Not sure how the CA trial ended up (dismissed?) but it appears the German court either isn't technically qualified enough, hasn't done their homework, or could care less what the CA court figured out. Or they continue to hate Apple. The company started in 1994 so it doesn't surprise me the CA court found the ideas too abstract. 
    The patent is likely close to expiring anyway, as most of those abstract, describe solving problem without actually solving problem "patents" are.
    Likely will be appealed.
    sockrolidjbdragon
  • Reply 10 of 24
    gatorguygatorguy Posts: 23,181member
    ... licenses its technology to a number of tech industry players including Cisco, Google and Disney. 
  • Reply 11 of 24
    dreyfus2dreyfus2 Posts: 1,072member
    Apple will just need to pay license fees, which can't be prejudicial, meaning if others can afford the costs, it won't be a burden to Apple.  It's good to have $60 billion+ in annual cash flows.  Next problem!
    What you say applies to SEPs (standards-essential patents), like those used in 3G/4G. This is a common requirement by standards bodies, not the law. Other patent licenses can be negotiated freely – there is no general requirement to issue those on FRAND (fair, reasonable and non-discriminatory) terms. If the patents in question can be considered SEPs, I do not know, but the article makes no mention of that. (Well, it actually contains no reasoning from Apple's side at all.)
    rcfa
  • Reply 12 of 24
    radarthekatradarthekat Posts: 3,396moderator
    Apple will just need to pay license fees, which can't be prejudicial, meaning if others can afford the costs, it won't be a burden to Apple.  It's good to have $60 billion+ in annual cash flows.  Next problem!
    Why didn't they do that in the first place? 

    ---

    You'll have to ask Apple.  Could be they feel they aren't in violation of these patents.  If that's the case, they'll appeal.  The point I was making is that it won't be too much of a burden if they do have to take a license.  The company does license their patents, so they will license it to Apple if Apple ultimately loses the court battles.  IOW, this is not big news.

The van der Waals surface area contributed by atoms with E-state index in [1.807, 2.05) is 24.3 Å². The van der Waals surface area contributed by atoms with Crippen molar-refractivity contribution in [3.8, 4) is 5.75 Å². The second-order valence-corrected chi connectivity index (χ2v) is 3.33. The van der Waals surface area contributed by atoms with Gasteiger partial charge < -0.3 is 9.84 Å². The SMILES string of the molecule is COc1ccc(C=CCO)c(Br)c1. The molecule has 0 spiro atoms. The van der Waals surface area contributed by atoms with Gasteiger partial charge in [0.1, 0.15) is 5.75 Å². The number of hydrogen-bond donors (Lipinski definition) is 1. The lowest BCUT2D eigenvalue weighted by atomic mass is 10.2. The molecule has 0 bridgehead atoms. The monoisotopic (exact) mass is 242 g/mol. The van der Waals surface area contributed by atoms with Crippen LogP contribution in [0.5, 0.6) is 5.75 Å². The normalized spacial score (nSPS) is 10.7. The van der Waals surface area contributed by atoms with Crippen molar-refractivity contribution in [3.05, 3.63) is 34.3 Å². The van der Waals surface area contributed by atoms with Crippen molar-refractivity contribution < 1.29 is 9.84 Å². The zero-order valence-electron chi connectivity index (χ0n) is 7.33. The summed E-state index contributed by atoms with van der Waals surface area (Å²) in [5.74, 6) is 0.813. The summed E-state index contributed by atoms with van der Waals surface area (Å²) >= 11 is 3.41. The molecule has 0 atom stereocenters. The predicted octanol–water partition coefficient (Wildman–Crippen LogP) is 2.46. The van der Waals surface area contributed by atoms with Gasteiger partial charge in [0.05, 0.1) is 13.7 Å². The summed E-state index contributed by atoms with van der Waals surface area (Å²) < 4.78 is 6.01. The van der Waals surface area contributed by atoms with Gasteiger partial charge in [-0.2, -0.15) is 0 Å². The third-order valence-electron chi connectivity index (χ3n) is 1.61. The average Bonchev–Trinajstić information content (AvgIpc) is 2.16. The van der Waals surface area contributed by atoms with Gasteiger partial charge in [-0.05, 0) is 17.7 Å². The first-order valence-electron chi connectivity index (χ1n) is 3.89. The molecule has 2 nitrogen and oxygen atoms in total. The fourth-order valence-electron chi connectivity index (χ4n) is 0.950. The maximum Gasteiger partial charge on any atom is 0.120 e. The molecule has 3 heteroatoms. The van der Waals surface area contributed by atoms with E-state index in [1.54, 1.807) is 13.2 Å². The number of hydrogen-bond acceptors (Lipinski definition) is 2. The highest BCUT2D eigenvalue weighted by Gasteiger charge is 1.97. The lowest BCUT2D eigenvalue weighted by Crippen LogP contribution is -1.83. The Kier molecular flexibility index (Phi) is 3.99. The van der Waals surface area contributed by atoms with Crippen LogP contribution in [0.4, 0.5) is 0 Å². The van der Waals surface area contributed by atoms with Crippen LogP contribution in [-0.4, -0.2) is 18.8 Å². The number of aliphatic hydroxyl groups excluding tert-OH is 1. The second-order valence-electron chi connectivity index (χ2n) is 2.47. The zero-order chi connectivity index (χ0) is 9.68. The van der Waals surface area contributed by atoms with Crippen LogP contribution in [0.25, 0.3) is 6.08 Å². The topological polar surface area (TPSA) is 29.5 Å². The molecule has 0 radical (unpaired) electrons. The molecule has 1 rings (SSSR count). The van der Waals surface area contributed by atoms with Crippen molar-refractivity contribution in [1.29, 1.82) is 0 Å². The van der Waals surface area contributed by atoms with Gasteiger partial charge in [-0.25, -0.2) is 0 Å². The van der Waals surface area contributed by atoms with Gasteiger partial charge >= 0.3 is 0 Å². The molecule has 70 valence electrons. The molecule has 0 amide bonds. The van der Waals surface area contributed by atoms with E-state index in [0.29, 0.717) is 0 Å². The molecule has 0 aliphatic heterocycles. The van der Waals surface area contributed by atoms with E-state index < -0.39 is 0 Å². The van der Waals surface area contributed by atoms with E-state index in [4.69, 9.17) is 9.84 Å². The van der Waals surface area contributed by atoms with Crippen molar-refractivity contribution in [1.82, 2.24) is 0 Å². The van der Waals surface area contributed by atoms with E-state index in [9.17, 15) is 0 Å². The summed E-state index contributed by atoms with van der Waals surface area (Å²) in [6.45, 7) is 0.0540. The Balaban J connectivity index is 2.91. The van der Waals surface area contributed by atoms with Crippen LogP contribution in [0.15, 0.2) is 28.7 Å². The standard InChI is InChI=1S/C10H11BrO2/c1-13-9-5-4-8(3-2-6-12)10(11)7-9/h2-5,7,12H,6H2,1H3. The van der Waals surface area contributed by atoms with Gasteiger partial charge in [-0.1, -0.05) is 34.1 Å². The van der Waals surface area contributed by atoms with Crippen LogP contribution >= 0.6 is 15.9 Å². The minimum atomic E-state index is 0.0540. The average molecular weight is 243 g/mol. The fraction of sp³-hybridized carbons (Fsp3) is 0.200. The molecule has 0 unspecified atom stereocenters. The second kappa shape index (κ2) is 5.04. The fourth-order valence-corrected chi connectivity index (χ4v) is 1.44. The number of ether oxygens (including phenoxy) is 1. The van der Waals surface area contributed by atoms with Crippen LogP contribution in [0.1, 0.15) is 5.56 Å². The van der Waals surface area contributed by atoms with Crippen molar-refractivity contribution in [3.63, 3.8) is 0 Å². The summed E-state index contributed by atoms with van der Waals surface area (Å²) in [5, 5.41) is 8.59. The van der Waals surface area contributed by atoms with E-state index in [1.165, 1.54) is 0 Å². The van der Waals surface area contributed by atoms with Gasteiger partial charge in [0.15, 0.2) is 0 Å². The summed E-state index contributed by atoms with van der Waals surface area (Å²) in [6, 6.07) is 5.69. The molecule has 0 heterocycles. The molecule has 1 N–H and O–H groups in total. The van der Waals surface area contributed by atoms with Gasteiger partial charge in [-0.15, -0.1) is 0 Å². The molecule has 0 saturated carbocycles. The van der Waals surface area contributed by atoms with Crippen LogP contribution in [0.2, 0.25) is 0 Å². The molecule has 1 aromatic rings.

• Reply 13 of 24
    radarthekatradarthekat Posts: 3,396moderator
    dreyfus2 said:
    Apple will just need to pay license fees, which can't be prejudicial, meaning if others can afford the costs, it won't be a burden to Apple.  It's good to have $60 billion+ in annual cash flows.  Next problem!
    What you say applies to SEPs (standards-essential patents), like those used in 3G/4G. This is a common requirement by standards bodies, not the law. Other patent licenses can be negotiated freely – there is no general requirement to issue those on FRAND (fair, reasonable and non-discriminatory) terms. If the patents in question can be considered SEPs, I do not know, but the article makes no mention of that. (Well, it actually contains no reasoning from Apple's side at all.)

    ---

    I wasn't making a FRAND argument, but rather an argument about discriminatory, or prejudicial pricing.  Anything you license or sell you must offer to all without discrimination.  So while Apple's volume of video streaming, for example, may differ from another licensee and thus allow a different license fee based upon that dimension, the fee would need to be justified by Apple's volume relative to the volumes of streaming of others to which a license has been granted.  Streaming volume being only an example.  Point is, by whatever factors pricing is determined, those must be applied fairly to all.  That's just part of anti-trust law.  So Apple will get a price it can afford if it needs to license the patents by virtue of the fact others, with far less financial wherewithal, have been able to license those patents and still remain viable businesses.  
    edited March 2016
  • Reply 14 of 24
    dreyfus2dreyfus2 Posts: 1,072member
    Point is, by whatever factors pricing is determined, those must be applied fairly to all.  That's just part of anti-trust law.  So Apple will get a price it can afford if it needs to license the patents by virtue of the fact others, with far less financial wherewithal, have been able to license those patents and still remain viable businesses.  
    Well, at least as far as German patent laws go, there is no such provision – and our anti-trust laws deal with anti-trust issues, not patent licensing. The patent fee can, within the established range per industry, be freely negotiated for each non-exclusive license covering the same patent – there is no obligation for fairness, non-discrimination etc. (And actually, because there are none, there are special provisions for SEPs – if this would apply to all patents, FRAND terms would not be necessary at all.) Even more important: if the fee is calculated based on the revenue for an entire product, or just a component implementing the patent, is freely negotiated. So, in case of an iPhone we could talk about anything from .4 percent of a component costing $10, or 4-5% of the entire product. That is quite some margin, and the court will normally not set the price or review other existing licensees when there is no SEP involved.

    (Not saying the patent is any good, that is a different question entirely.)
    gatorguy
  • Reply 15 of 24
    tenlytenly Posts: 709member